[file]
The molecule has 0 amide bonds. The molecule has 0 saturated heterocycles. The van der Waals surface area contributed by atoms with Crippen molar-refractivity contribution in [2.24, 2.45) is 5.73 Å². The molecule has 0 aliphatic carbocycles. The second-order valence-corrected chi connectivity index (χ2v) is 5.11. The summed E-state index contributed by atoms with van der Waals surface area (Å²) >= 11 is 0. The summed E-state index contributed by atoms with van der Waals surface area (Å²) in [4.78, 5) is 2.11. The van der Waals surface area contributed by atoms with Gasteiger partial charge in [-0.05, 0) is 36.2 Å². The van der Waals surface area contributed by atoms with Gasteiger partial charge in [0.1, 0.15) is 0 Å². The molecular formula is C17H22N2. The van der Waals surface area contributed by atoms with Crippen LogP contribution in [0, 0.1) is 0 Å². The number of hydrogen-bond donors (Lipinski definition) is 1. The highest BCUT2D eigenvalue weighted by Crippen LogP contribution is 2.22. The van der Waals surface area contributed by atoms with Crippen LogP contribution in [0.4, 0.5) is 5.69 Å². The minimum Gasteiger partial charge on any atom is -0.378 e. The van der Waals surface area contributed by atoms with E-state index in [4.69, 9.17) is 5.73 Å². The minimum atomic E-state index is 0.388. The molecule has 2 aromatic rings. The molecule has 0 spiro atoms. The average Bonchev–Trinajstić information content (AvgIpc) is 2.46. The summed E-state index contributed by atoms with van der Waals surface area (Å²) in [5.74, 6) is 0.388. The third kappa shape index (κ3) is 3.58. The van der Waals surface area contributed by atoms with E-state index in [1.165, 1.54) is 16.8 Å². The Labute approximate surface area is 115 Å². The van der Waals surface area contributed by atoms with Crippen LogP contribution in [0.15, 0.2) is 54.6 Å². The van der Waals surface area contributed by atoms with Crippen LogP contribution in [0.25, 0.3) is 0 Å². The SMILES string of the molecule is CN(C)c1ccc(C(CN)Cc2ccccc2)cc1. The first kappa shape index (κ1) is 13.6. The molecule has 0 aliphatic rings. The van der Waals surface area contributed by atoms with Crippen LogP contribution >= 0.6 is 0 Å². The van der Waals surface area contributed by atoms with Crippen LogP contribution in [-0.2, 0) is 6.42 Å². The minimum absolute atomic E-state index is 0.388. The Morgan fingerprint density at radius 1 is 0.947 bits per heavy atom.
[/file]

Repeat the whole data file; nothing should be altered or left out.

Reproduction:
The molecule has 0 amide bonds. The molecule has 0 saturated heterocycles. The van der Waals surface area contributed by atoms with Crippen molar-refractivity contribution in [2.24, 2.45) is 5.73 Å². The molecule has 0 aliphatic carbocycles. The second-order valence-corrected chi connectivity index (χ2v) is 5.11. The summed E-state index contributed by atoms with van der Waals surface area (Å²) >= 11 is 0. The summed E-state index contributed by atoms with van der Waals surface area (Å²) in [4.78, 5) is 2.11. The van der Waals surface area contributed by atoms with Gasteiger partial charge in [-0.05, 0) is 36.2 Å². The van der Waals surface area contributed by atoms with Gasteiger partial charge in [0.1, 0.15) is 0 Å². The molecular formula is C17H22N2. The van der Waals surface area contributed by atoms with Crippen LogP contribution in [0, 0.1) is 0 Å². The number of hydrogen-bond donors (Lipinski definition) is 1. The highest BCUT2D eigenvalue weighted by Crippen LogP contribution is 2.22. The van der Waals surface area contributed by atoms with Crippen LogP contribution in [0.4, 0.5) is 5.69 Å². The minimum Gasteiger partial charge on any atom is -0.378 e. The van der Waals surface area contributed by atoms with E-state index in [4.69, 9.17) is 5.73 Å². The minimum atomic E-state index is 0.388. The molecule has 2 aromatic rings. The molecule has 0 spiro atoms. The average Bonchev–Trinajstić information content (AvgIpc) is 2.46. The summed E-state index contributed by atoms with van der Waals surface area (Å²) in [5.74, 6) is 0.388. The third kappa shape index (κ3) is 3.58. The van der Waals surface area contributed by atoms with E-state index in [1.165, 1.54) is 16.8 Å². The Labute approximate surface area is 115 Å². The van der Waals surface area contributed by atoms with Crippen LogP contribution in [0.15, 0.2) is 54.6 Å². The van der Waals surface area contributed by atoms with Crippen LogP contribution in [0.25, 0.3) is 0 Å². The SMILES string of the molecule is CN(C)c1ccc(C(CN)Cc2ccccc2)cc1. The first kappa shape index (κ1) is 13.6. The molecule has 0 aliphatic rings. The van der Waals surface area contributed by atoms with Crippen LogP contribution >= 0.6 is 0 Å². The van der Waals surface area contributed by atoms with Crippen LogP contribution in [-0.2, 0) is 6.42 Å². The minimum absolute atomic E-state index is 0.388. The Morgan fingerprint density at radius 1 is 0.947 bits per heavy atom.